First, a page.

7-year-old girl beats leukemia - with disabled form of HIV
After exhausting all other options, treatment restores girl's health quickly
Little Emily Whitehead's family had almost given up hope. Fighting leukemia for two years, Emily, or as she is commonly known, Emma relapsed for a second time during intensive chemotherapy treatment last February. Doctors had exhausted all the traditional treatments and her parents began to look at more radical options. Emily's salvation lay in a disabled form of HIV, the virus that causes AIDS.
Adult patients had responded well to the therapy in clinical trials at the Hospital of the University of Pennsylvania. The treatment, however was so new, her parents were warned that there would be attendant risks.
"We were told that we were down to 48 hours of making a decision or she could start having organ failure," her mother Mrs. Whitehead said. They soldiered on with the knowledge that even if the procedure didn't work, the information could help doctors save other sick children.
Emma became the first child to have the therapy known as CTL019 last April.
Emily became critically ill and was admitted to intensive care at the children's hospital. On April 24, doctors told her parents she had a one in 1,000 chance of surviving the night.
Then, trial leader Dr. Stephan Grupp and his team realized that the level of a certain protein had become very elevated as a result of the T-cells growing in Emily's body. The team administered the drug to Emily, with dramatic results. Emma's breathing improved, her fever dropped and her blood pressure was back to normal.
Emma's father was extremely proud of her daughter. "She told us from the beginning that she would continue to fight and do what we asked as long as we were there with her. We've stuck together as a team. She's definitely our hero."
In the experimental treatment, her T-cells were collected from her blood, then re-engineered in a lab to recognize and attach to a protein called CD19 that is found only on the surface of B cells. In order to do this, doctors used a gutted HIV virus, called a lentivirus, to carry special receptors into the T-cells. There is no risk of HIV infection from a lentivirus.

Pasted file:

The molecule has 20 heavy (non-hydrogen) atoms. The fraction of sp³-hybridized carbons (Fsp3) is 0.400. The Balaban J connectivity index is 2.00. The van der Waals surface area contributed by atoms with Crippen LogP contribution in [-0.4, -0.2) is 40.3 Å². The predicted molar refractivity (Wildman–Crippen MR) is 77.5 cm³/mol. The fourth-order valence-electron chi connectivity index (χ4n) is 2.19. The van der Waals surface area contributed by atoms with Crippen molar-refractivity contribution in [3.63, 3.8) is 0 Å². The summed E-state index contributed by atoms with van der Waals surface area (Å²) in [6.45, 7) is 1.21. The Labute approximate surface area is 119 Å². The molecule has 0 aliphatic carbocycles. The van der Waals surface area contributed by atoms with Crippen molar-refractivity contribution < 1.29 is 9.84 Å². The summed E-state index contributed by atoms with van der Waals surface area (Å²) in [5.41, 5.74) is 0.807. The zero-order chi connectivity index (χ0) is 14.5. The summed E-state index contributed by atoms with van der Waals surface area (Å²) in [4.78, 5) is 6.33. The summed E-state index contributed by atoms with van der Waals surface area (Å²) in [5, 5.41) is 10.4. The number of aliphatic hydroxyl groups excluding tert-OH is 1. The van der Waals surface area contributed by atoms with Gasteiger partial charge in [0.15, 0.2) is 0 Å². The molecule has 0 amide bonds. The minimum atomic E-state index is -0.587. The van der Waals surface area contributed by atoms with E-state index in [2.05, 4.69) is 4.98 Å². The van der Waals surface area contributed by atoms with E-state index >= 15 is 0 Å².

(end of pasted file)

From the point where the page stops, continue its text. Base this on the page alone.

"Emily completely responded to her T-cell therapy. We checked her bone marrow for the possibility of disease again at three months and six months out from her treatment, and she still has no disease whatsoever," doctors said. "The cancer-fighting T-cells are still there in her body."
Emily went home in June and now enjoys going to school, playing football and walking her dog Lucy.
Scientists said that while the results were very promising, much more research needs to be done to see whether the therapy is a viable, safe and long-term solution for controlling certain cancers in children and adults.
© 2014 - Distributed by THE NEWS CONSORTIUM
Pope Francis Prayer Intentions for March 2014
Respect for Women: That all cultures may respect the rights and dignity of women.
Vocations: That many young people may accept the Lordís invitation to consecrate their lives to proclaiming the Gospel.
Rate This Article
Leave a Comment
More Health News
- Malaria cases spread to higher elevations
- Alzheimer's to join cancer, heart disease as one of America's top fatal conditions
- Birthing centers not provided for under health care reform
- Lots of proteins can BE BAD FOR YOU! 'As bad for health as smoking,' new study finds
- OUTBREAK: 53 people in 10 states stricken with measles
- Popular overdose drug rises in cost, to keep up with demand
- ANCIENT SCOURGE: leprosy, still very much alive in the world today, goes back 10 million years
- CONTROVERSY: Is dyslexia a 'meaningless label' to excuse bad reading skills?
- Horrid polio-like disease stalking children in California, may be very widespread
- Fr. Paul Schenck: Finding Living Faith on Catechetical Sunday
- The Movie Yellow: Incest as 'Normal' and Cassavates's Slides Into the World of Woes
- The Chicago School Teachers Strike Reveals the Need For School Choice
- The Sexual Barbarians and the Dissolution of Culture
- The Happy Priest Challenges Us to Ask: Who is Jesus to Me?
- Michael Coren on Canadian Public Schools: Teachers, leave those kids alone
- We Cannot Ignore Our Consciences: Cardinal Dolan On Religious Liberty
- In the Face of Danger, Successor of Peter Travels to Lebanon as a Messenger of Peace
- Reflections on the Dignity and Vocation of Women: Who or What?